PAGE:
18-car ferry ideal size for Tancook Islands, says marine manager

·3 min read

The Nova Scotia government is giving boat builders until next week to submit bids for a new 18-car ferry to carry passengers and vehicles between Blandford and the Tancook Islands.

Although some are opposed to the new vehicle ferry and others have questioned its size, John Majchrowicz is convinced this is the right boat for the job.

"I have years of studies on all the volumes and people that we collect on the ferries," he told CBC News recently.

As manager of marine services at Nova Scotia's Department of Transportation, Majchrowicz has crunched the numbers and determined an 18-car ferry and 11 crossings per day are what islanders need.

Government of Nova Scotia
Government of Nova Scotia

According to figures supplied by Majchrowicz, ferry traffic is highest in June, July and August. In 2019, the number of passengers increased from 3,600 to 4,300 to 6,700 during those three summer months.

Majchrowicz used a two-passenger-per-vehicle model to determine how many vehicles a ferry might carry per trip during those peak summer months. In June and July, he estimated seven to eight vehicles per crossing and closer to 11 or 12 in August. That's based on a projected 11 crossings per day, not the current four.

"For example, on a sailing at 10:20, you could average up to 90 people per voyage," said Majchrowicz. "So if you look at 90 people, two people per car, I would need 45 cars.

"Because we would be running more runs, I could now distribute those cars over so many runs. So an 18-car ferry would cover the load, so to speak."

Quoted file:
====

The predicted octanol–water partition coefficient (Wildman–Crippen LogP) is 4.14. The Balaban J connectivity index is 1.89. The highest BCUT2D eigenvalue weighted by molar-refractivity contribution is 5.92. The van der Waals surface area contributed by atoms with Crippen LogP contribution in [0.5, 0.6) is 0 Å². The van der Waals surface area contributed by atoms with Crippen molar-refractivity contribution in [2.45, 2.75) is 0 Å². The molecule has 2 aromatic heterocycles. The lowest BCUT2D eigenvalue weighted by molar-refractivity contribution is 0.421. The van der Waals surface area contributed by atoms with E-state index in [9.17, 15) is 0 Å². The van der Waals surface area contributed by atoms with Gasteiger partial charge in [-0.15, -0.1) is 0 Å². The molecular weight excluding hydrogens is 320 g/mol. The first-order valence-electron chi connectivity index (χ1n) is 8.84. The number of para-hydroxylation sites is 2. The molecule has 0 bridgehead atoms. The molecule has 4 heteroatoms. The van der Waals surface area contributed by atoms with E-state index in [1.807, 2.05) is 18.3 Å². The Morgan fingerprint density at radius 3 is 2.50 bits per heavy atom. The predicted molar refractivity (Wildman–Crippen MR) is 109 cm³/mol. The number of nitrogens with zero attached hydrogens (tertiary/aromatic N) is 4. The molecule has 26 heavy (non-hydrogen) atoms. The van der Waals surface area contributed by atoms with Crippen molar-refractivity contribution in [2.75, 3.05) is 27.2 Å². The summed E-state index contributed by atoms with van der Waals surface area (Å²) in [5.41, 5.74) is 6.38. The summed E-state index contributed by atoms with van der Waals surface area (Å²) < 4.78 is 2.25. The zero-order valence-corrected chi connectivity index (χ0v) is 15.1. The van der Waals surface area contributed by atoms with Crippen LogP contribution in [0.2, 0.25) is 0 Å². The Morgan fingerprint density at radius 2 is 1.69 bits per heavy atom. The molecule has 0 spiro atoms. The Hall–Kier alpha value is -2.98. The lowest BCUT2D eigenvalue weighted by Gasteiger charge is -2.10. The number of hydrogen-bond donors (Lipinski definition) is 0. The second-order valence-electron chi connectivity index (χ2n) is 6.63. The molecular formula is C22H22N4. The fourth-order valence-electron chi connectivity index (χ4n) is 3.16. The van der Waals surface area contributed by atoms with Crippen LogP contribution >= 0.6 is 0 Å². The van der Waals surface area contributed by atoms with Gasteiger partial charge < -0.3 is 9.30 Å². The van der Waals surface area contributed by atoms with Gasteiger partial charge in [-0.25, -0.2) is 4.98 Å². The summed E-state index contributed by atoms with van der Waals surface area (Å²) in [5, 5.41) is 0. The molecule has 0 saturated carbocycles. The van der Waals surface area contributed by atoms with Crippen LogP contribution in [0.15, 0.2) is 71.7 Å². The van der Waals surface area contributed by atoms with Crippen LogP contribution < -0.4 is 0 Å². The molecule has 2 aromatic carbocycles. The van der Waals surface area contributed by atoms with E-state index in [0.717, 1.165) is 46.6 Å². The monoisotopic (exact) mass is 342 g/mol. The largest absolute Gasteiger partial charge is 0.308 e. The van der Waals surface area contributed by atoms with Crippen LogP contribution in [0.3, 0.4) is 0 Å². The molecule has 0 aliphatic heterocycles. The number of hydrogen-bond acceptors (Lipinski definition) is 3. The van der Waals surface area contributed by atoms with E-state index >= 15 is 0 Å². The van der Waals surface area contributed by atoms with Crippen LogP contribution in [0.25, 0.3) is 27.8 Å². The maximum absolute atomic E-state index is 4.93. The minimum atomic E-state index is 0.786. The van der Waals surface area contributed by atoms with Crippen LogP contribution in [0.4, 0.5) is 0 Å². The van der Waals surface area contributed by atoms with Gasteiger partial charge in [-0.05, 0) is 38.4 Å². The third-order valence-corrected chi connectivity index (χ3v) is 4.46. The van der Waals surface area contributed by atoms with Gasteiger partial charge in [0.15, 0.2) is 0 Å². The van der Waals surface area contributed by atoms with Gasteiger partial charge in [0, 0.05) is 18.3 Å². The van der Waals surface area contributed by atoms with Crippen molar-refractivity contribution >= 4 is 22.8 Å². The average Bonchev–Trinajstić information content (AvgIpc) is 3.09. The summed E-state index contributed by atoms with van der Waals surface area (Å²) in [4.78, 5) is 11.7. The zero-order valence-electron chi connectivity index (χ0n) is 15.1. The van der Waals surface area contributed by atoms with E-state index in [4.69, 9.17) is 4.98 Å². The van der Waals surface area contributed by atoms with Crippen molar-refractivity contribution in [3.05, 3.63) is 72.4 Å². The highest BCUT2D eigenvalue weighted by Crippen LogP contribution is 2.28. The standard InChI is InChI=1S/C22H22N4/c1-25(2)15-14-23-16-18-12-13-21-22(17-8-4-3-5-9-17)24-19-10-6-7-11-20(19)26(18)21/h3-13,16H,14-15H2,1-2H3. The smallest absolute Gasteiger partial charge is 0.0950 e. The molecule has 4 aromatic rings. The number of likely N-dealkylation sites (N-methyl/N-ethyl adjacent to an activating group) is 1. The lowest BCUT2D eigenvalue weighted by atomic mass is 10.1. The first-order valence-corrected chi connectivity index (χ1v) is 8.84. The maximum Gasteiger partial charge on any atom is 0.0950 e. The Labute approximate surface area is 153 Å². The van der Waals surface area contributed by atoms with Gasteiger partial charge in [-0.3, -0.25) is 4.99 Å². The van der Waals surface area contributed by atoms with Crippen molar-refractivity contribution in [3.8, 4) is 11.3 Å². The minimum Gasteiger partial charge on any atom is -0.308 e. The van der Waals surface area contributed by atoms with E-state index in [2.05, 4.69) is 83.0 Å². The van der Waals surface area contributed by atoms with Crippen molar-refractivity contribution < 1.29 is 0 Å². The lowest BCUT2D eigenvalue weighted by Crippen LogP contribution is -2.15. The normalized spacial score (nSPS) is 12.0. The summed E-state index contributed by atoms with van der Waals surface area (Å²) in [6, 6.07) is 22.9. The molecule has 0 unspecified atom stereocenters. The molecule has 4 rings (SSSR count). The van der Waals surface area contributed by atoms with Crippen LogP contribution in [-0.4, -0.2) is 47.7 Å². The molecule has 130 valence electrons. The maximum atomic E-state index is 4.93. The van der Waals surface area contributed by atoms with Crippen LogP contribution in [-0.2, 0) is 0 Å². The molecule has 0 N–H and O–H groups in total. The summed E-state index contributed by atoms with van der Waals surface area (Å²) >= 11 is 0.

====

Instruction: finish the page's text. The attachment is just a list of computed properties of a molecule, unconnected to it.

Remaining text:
Current ferry has 1-car capacity

The ferry now in service, the William G. Ernst, has become old and unreliable. It can carry one passenger vehicle at a time and only during crossings when the tide is high enough.

Having an 18-car ferry would also allow for truck traffic on the island, another major consideration for the province.

"Right now there are no service trucks, delivery trucks of any type, that go to the island," said Majchrowicz. "In the future, you will have the school bus, the delivery trucks, the septic tank pumpers, you know, all that type of traffic.

"Because right now it's all carried by hand, virtually."

Government of Nova Scotia
Government of Nova Scotia

Ward Carson and his wife have been residents of Big Tancook Island for 4½ years. He acknowledged there are pros and cons to the proposed replacement ferry, but said he believes the benefits outweigh the disadvantages.

"Well, personally, for my wife and myself, I think they do, but I recognize that a number of people we know are less than happy about it," he said. "I think they recognize there will be benefits, but they like the existing system that we have."

Simplifying oil, firewood deliveries

What he was sold on was the possibility of having door-to-door delivery.

"People can get oil delivered to their houses," he said. "We can get firewood delivered directly to our house.... It's complicated now. I know we have, over the years, had to get firewood either in crates or cattle boxes into our pickup truck on the island."

He said it has taken multiple trips to bring it from the dock to his island home.

About a month ago, the province announced it would spend almost $10 million to replace the William G. Ernst. The tender call ends Dec. 8.

Transportation Minister Lloyd Hines said the province would need to spend about $20 million more on building ramps and a new docking facility in Blandford, and on changes to existing docks on Big Tancook and Little Tancook islands.

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